After NHDF were subjected or not to the CLUV treatment, total RNA was extracted to analyze gene profiling. For this experiment, the CLUV treatment is performed using 100 J/m2 of UVB instead of 75 J/m2. The experiment was performed in triplicate using 3 different NHDF strains. (A) Heatmap depicting the significantly deregulated genes in CLUV treated NHDF and un-irradiated controls. This experiment was performed in 3 different NHDF strains, and the heatmap clearly shows the reproducibility of CLUV-induced changes between strains. The color scale is based on the log2 expression level values. Hierarchical clustering was performed on rows based on the Euclidian distance. Genes indicated in dark blue correspond to those whose expression is very low, whereas highly expressed genes are shown in red. (B) Scatter plot of log2 signal intensity for 60 000 targets covering the entire human transcriptome. The signal for CLUV cells at 0 h (y-axis) is plotted against un-irradiated cells (Control, No UVB) (x-axis). All the >2-fold deregulated genes between the 2 conditions are represented by black dots. The 3 blue points are 3 controls (B2M, TUBB, GOLGA1). The transcription level of those genes is known to be stable, independent of cell type and condition [39].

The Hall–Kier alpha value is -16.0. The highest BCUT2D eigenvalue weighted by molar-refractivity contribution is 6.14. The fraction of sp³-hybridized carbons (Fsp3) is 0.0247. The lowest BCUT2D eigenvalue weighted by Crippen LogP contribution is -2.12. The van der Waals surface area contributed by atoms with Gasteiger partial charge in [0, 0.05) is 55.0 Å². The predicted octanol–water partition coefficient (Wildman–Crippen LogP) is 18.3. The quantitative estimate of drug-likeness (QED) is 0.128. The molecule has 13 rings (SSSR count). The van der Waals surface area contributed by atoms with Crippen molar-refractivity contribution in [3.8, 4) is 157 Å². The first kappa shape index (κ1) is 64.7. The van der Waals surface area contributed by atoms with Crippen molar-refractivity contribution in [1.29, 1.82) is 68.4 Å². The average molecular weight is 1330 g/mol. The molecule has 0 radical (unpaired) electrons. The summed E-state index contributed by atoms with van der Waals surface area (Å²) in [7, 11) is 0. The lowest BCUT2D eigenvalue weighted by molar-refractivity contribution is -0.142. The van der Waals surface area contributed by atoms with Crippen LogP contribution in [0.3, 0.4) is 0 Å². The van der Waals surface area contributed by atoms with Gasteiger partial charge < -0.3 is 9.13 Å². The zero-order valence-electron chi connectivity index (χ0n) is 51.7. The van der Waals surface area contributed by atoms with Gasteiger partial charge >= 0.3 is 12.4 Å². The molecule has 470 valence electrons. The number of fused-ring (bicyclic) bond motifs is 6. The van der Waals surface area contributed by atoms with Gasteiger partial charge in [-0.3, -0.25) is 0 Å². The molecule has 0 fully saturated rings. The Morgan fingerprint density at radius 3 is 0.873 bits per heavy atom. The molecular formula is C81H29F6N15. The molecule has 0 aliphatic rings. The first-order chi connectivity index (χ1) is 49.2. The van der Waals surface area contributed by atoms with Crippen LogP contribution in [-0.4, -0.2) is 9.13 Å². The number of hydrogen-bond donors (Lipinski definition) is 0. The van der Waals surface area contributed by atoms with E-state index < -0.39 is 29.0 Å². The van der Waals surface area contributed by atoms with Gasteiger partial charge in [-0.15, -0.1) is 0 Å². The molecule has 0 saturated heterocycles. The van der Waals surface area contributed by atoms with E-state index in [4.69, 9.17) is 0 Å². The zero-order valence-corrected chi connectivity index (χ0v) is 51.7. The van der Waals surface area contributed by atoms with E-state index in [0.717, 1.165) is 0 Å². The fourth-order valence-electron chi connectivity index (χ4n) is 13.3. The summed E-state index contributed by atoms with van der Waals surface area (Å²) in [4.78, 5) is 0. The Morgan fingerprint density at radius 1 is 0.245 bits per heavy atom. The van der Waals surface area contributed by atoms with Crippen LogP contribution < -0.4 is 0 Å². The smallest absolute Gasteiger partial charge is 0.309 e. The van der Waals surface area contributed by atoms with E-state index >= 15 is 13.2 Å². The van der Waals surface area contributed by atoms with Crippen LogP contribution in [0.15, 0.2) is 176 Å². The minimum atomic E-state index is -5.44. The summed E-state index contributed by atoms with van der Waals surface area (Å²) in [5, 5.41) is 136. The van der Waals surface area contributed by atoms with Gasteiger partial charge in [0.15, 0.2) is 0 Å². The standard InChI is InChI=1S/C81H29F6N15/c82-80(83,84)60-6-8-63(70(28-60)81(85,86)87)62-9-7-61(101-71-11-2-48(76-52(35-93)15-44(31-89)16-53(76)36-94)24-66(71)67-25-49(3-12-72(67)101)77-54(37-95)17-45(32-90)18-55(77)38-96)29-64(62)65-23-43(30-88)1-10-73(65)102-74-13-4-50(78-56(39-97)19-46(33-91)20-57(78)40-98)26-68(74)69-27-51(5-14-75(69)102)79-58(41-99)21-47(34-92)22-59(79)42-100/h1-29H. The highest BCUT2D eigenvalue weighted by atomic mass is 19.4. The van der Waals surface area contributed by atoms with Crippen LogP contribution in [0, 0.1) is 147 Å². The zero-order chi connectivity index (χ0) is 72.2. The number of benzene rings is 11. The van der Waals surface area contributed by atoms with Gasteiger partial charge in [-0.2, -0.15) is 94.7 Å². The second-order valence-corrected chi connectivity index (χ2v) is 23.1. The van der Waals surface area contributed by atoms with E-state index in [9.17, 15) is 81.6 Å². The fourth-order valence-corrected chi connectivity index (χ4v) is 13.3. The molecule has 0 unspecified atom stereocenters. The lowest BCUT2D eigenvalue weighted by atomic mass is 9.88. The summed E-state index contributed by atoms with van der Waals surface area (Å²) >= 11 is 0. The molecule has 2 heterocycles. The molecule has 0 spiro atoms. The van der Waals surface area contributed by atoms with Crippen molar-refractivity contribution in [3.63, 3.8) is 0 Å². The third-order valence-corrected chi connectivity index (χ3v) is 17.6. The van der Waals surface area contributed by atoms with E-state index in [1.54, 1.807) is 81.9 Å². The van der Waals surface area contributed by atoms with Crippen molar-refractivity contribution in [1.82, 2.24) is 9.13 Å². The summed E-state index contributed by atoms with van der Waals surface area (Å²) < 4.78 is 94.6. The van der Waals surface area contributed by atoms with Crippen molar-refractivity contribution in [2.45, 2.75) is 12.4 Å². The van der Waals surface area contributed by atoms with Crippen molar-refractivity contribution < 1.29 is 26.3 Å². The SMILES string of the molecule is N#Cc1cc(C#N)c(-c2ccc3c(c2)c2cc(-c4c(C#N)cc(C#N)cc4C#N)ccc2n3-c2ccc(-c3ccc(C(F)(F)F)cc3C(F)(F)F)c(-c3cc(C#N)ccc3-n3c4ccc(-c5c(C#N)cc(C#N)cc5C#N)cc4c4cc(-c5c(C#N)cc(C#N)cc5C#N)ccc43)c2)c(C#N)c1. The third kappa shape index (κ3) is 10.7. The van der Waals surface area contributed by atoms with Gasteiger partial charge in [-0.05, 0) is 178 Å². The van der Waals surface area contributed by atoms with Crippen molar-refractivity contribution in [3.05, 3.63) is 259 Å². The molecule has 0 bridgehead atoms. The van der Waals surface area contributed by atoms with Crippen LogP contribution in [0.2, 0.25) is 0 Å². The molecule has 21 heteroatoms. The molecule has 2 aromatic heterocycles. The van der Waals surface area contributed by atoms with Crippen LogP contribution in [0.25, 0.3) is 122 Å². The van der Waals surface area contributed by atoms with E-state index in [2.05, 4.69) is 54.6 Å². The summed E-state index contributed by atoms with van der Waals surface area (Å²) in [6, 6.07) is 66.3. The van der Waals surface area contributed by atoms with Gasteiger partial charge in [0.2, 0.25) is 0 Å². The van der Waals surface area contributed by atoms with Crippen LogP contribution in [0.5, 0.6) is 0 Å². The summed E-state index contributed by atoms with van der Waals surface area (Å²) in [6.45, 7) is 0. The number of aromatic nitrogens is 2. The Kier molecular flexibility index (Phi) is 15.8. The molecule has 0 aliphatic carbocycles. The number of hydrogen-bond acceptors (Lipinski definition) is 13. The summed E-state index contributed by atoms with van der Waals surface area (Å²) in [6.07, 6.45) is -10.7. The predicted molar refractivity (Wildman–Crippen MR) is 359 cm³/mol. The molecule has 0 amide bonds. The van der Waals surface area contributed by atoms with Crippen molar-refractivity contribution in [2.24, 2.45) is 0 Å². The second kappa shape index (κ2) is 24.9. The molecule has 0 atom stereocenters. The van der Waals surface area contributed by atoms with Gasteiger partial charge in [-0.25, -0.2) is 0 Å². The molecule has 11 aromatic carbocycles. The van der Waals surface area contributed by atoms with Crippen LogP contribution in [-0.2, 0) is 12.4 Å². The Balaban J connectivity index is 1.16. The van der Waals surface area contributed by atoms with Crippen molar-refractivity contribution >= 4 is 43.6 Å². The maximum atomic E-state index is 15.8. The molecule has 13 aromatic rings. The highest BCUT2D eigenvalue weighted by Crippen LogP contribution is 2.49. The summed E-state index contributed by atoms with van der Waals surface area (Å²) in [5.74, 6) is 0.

Fig 6
Fig 6. CLUV treatment induces proteomic changes.
Three cell strains of NHDF subjected or not to a CLUV treatment and proteins were extracted. Proteins from the triplicate were pooled and proteome change was analyzed. (A) 2D-DIGE depicting protein expression differences between CLUV and untreated NHDF. The control (NoUV) was labeled with cy3 (left panel) and CLUV-treated cells (CLUV) with cy5 (middle panel). After labeling, proteins were separated on a 2D-DIGE according to their molecular weight and pH. Gels were merged (cy3/cy5) (right panel) to see proteomics changes. (B) Merged 2D-DIGE gel (cy3/cy5) depicting proteomic changes. Proteins with equal abundance between the CLUV-treated and the untreated NHDF are shown in yellow spot, while up-regulated proteins by the CLUV treatment appears in red and down-regulated in green. Full circles display up-regulated protein and dashed circles exhibit down-regulated proteins. A total of 30 proteins were further analyzed by mass spectrometry.

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Grant support

This work was supported by a grant from the Natural Sciences and Engineering Research Council of Canada (NSERC) to PJR. Grant #:RGPIN-2016-05864. URL: http://nserc.ca/.